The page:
The reference in Isaiah 7:20 shows that God was going to shave the nation of Judah. The “razor” in this case was Assyria. Isaiah used this metaphor to show that the law of tribulation was being fulfilled in Lev. 26:16, where God says to the disobedient nation, “you will sow your seed uselessly, for your enemies will eat it up.” The beard signified one’s crop, and though Judah had sown this crop, Assyria would reap its benefits.
Again, Deut. 28:30 says, “you shall plant a vineyard, but you will not use its fruit.” Such is one of the laws of tribulation, which the prophet was applying to the House of Judah on account of the sin of Ahaz.
The Promised Land was very productive when Israel first took the land from the Canaanites. Moses told them in Deut. 8:7, 8,
7 For the Lord your God is bringing you into a good land, a land of brooks of water, of fountains and springs, flowing forth in valleys and hills; 8 a land of wheat and barley, of vines and fig trees and pomegranates, a land of olive oil and honey.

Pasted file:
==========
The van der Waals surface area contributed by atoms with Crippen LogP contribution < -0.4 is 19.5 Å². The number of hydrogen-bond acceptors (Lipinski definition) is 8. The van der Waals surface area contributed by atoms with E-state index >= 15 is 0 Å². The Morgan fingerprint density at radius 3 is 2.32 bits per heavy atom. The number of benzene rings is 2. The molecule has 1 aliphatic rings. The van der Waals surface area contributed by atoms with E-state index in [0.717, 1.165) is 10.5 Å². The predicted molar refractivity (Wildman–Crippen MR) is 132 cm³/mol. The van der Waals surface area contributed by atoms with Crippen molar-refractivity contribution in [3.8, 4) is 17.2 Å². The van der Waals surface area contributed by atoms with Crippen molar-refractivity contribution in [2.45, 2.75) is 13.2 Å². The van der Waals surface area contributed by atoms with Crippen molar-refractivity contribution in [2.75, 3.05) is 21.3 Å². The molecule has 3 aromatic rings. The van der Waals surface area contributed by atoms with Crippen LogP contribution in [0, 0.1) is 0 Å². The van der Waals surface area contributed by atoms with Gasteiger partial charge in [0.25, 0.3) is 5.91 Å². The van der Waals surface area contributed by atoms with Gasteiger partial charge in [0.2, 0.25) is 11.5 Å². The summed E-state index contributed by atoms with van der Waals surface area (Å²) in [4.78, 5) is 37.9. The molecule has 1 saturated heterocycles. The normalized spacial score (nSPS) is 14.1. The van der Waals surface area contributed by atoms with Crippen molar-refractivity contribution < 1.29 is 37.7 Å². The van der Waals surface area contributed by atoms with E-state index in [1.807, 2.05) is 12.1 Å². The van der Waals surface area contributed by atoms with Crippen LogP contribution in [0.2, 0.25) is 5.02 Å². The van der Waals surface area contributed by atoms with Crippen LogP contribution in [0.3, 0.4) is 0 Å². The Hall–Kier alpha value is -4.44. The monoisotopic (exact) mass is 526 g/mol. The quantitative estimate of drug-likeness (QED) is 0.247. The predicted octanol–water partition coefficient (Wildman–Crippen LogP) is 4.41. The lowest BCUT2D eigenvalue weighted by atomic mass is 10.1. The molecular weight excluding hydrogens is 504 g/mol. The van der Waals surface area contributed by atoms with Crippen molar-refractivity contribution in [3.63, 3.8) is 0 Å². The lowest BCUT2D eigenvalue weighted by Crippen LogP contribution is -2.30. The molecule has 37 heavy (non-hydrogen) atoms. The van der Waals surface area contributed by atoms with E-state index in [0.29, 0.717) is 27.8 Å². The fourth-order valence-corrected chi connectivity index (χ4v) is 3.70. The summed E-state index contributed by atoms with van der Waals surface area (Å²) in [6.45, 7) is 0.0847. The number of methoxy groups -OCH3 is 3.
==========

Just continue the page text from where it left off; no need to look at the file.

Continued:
The physical productivity and fruitfulness of the land was supposed to be matched by the spiritual fruitfulness of God’s “vineyard” in Isaiah 5. However, because the caretakers of the vineyard had failed to bring forth the fruit that God required, the physical land itself was to become unproductive. Regarding His vineyard, God vowed to “lay it waste” (Isaiah 5:6) and cause it to bring forth “briars and thorns.” So also, the Assyrians were to destroy the land and fill it with “briars and thorns,” which prophetically represented idolatrous foreigners.
So in Numbers 33:55 Moses says,
55 But if you do not drive out the inhabitants of the land from before you, then it shall come about that those whom you let remain of them will become as pricks in your eyes and as thorns in your sides, and they will trouble you in the land in which you live.
The problem was not so much that they were foreigners but that they were idolaters and unbelievers. Ruth was a foreigner, but she was not a thorn in the side of her husband, Boaz. She was a blessing.
Isaiah uses the metaphor of briars and thorns to describe the unproductive land of idolaters. He begins with a description of poverty and poor pasturage in Isaiah 7:21, 22,